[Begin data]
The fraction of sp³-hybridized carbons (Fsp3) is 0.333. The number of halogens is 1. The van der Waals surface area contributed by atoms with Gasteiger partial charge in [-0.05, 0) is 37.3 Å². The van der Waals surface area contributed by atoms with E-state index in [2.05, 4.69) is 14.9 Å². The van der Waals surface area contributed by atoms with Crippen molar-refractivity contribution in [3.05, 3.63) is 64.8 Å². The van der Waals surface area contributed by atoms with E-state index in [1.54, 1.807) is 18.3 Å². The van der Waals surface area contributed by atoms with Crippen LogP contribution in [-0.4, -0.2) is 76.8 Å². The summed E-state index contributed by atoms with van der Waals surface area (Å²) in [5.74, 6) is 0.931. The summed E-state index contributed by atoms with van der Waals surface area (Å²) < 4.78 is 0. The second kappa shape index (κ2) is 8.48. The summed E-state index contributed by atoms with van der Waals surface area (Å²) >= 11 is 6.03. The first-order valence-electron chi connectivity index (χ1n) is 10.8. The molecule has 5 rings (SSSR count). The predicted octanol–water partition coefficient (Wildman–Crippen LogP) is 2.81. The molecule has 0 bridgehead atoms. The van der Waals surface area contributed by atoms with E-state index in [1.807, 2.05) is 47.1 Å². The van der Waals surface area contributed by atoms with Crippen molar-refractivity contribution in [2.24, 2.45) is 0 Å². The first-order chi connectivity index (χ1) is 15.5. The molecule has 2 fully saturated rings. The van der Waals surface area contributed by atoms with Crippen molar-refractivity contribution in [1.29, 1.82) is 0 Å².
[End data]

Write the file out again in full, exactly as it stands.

The fraction of sp³-hybridized carbons (Fsp3) is 0.333. The number of halogens is 1. The van der Waals surface area contributed by atoms with Gasteiger partial charge in [-0.05, 0) is 37.3 Å². The van der Waals surface area contributed by atoms with E-state index in [2.05, 4.69) is 14.9 Å². The van der Waals surface area contributed by atoms with Crippen molar-refractivity contribution in [3.05, 3.63) is 64.8 Å². The van der Waals surface area contributed by atoms with E-state index in [1.54, 1.807) is 18.3 Å². The van der Waals surface area contributed by atoms with Crippen LogP contribution in [-0.4, -0.2) is 76.8 Å². The summed E-state index contributed by atoms with van der Waals surface area (Å²) in [5.74, 6) is 0.931. The summed E-state index contributed by atoms with van der Waals surface area (Å²) < 4.78 is 0. The second kappa shape index (κ2) is 8.48. The summed E-state index contributed by atoms with van der Waals surface area (Å²) >= 11 is 6.03. The first-order valence-electron chi connectivity index (χ1n) is 10.8. The molecule has 5 rings (SSSR count). The predicted octanol–water partition coefficient (Wildman–Crippen LogP) is 2.81. The molecule has 0 bridgehead atoms. The van der Waals surface area contributed by atoms with E-state index in [1.807, 2.05) is 47.1 Å². The van der Waals surface area contributed by atoms with Crippen molar-refractivity contribution in [2.24, 2.45) is 0 Å². The first-order chi connectivity index (χ1) is 15.5. The molecule has 2 fully saturated rings. The van der Waals surface area contributed by atoms with Crippen molar-refractivity contribution in [1.29, 1.82) is 0 Å².